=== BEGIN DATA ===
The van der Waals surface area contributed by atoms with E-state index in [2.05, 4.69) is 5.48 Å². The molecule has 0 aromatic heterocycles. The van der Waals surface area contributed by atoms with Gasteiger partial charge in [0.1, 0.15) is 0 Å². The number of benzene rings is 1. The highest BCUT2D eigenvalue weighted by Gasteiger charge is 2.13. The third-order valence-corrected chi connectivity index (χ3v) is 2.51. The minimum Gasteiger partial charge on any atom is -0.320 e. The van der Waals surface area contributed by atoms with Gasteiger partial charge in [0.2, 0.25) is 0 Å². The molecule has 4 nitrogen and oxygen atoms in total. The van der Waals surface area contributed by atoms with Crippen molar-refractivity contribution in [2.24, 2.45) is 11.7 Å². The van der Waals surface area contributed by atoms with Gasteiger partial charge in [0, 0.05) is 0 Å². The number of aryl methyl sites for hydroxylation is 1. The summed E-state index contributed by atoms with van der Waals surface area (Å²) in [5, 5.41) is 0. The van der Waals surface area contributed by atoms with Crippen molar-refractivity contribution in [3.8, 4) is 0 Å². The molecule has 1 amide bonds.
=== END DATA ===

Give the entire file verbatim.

The van der Waals surface area contributed by atoms with E-state index in [2.05, 4.69) is 5.48 Å². The molecule has 0 aromatic heterocycles. The van der Waals surface area contributed by atoms with Gasteiger partial charge in [0.1, 0.15) is 0 Å². The number of benzene rings is 1. The highest BCUT2D eigenvalue weighted by Gasteiger charge is 2.13. The third-order valence-corrected chi connectivity index (χ3v) is 2.51. The minimum Gasteiger partial charge on any atom is -0.320 e. The van der Waals surface area contributed by atoms with Gasteiger partial charge in [0.2, 0.25) is 0 Å². The molecule has 4 nitrogen and oxygen atoms in total. The van der Waals surface area contributed by atoms with Crippen molar-refractivity contribution in [2.24, 2.45) is 11.7 Å². The van der Waals surface area contributed by atoms with Gasteiger partial charge in [0, 0.05) is 0 Å². The number of aryl methyl sites for hydroxylation is 1. The summed E-state index contributed by atoms with van der Waals surface area (Å²) in [5, 5.41) is 0. The van der Waals surface area contributed by atoms with Crippen molar-refractivity contribution in [3.8, 4) is 0 Å². The molecule has 1 amide bonds.